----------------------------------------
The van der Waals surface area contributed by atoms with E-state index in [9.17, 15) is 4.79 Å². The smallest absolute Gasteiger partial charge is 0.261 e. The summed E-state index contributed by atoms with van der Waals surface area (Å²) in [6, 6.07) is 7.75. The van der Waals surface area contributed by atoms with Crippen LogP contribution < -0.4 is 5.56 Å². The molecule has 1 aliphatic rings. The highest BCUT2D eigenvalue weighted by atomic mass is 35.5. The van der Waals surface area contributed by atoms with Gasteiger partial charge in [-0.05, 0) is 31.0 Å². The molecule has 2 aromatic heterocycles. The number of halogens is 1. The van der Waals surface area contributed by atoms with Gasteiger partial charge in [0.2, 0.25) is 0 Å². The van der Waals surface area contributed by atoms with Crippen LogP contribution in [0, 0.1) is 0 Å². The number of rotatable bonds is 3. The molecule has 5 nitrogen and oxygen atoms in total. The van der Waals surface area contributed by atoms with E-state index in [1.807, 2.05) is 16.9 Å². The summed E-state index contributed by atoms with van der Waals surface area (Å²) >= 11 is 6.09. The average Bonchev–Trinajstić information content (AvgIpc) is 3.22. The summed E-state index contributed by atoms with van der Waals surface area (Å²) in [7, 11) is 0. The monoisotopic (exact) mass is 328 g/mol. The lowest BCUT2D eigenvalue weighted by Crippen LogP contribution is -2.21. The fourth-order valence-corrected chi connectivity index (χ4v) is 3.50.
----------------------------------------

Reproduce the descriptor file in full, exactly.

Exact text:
The van der Waals surface area contributed by atoms with E-state index in [9.17, 15) is 4.79 Å². The smallest absolute Gasteiger partial charge is 0.261 e. The summed E-state index contributed by atoms with van der Waals surface area (Å²) in [6, 6.07) is 7.75. The van der Waals surface area contributed by atoms with Crippen LogP contribution < -0.4 is 5.56 Å². The molecule has 1 aliphatic rings. The highest BCUT2D eigenvalue weighted by atomic mass is 35.5. The van der Waals surface area contributed by atoms with Gasteiger partial charge in [-0.05, 0) is 31.0 Å². The molecule has 2 aromatic heterocycles. The number of halogens is 1. The van der Waals surface area contributed by atoms with Gasteiger partial charge in [0.2, 0.25) is 0 Å². The van der Waals surface area contributed by atoms with Crippen LogP contribution in [0, 0.1) is 0 Å². The number of rotatable bonds is 3. The molecule has 5 nitrogen and oxygen atoms in total. The van der Waals surface area contributed by atoms with E-state index in [1.807, 2.05) is 16.9 Å². The summed E-state index contributed by atoms with van der Waals surface area (Å²) >= 11 is 6.09. The average Bonchev–Trinajstić information content (AvgIpc) is 3.22. The summed E-state index contributed by atoms with van der Waals surface area (Å²) in [7, 11) is 0. The monoisotopic (exact) mass is 328 g/mol. The lowest BCUT2D eigenvalue weighted by Crippen LogP contribution is -2.21. The fourth-order valence-corrected chi connectivity index (χ4v) is 3.50.